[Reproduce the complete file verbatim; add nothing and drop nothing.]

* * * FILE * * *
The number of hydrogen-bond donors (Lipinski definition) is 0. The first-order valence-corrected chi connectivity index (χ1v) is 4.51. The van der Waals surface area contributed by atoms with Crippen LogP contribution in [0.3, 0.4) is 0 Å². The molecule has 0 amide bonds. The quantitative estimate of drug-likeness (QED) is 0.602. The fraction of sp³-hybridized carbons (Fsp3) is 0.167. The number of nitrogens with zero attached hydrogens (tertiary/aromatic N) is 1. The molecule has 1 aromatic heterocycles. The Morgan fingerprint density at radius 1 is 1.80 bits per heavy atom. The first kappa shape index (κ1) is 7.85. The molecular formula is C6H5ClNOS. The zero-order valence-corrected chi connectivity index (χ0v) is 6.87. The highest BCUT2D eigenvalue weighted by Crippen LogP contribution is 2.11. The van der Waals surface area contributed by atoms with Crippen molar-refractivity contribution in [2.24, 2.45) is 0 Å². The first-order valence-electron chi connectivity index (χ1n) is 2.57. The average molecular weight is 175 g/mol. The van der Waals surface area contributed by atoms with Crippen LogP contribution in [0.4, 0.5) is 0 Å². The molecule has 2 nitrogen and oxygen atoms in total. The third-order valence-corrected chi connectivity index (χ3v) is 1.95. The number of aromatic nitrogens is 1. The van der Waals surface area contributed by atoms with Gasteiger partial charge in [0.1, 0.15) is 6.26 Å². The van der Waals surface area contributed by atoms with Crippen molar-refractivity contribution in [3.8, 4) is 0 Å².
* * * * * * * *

The number of hydrogen-bond donors (Lipinski definition) is 0. The first-order valence-corrected chi connectivity index (χ1v) is 4.51. The van der Waals surface area contributed by atoms with Crippen LogP contribution in [0.3, 0.4) is 0 Å². The molecule has 0 amide bonds. The quantitative estimate of drug-likeness (QED) is 0.602. The fraction of sp³-hybridized carbons (Fsp3) is 0.167. The number of nitrogens with zero attached hydrogens (tertiary/aromatic N) is 1. The molecule has 1 aromatic heterocycles. The Morgan fingerprint density at radius 1 is 1.80 bits per heavy atom. The first kappa shape index (κ1) is 7.85. The molecular formula is C6H5ClNOS. The zero-order valence-corrected chi connectivity index (χ0v) is 6.87. The highest BCUT2D eigenvalue weighted by Crippen LogP contribution is 2.11. The van der Waals surface area contributed by atoms with Crippen molar-refractivity contribution in [2.24, 2.45) is 0 Å². The first-order valence-electron chi connectivity index (χ1n) is 2.57. The average molecular weight is 175 g/mol. The van der Waals surface area contributed by atoms with Crippen LogP contribution in [0.4, 0.5) is 0 Å². The molecule has 2 nitrogen and oxygen atoms in total. The third-order valence-corrected chi connectivity index (χ3v) is 1.95. The number of aromatic nitrogens is 1. The van der Waals surface area contributed by atoms with Gasteiger partial charge in [0.1, 0.15) is 6.26 Å². The van der Waals surface area contributed by atoms with Crippen molar-refractivity contribution in [3.8, 4) is 0 Å².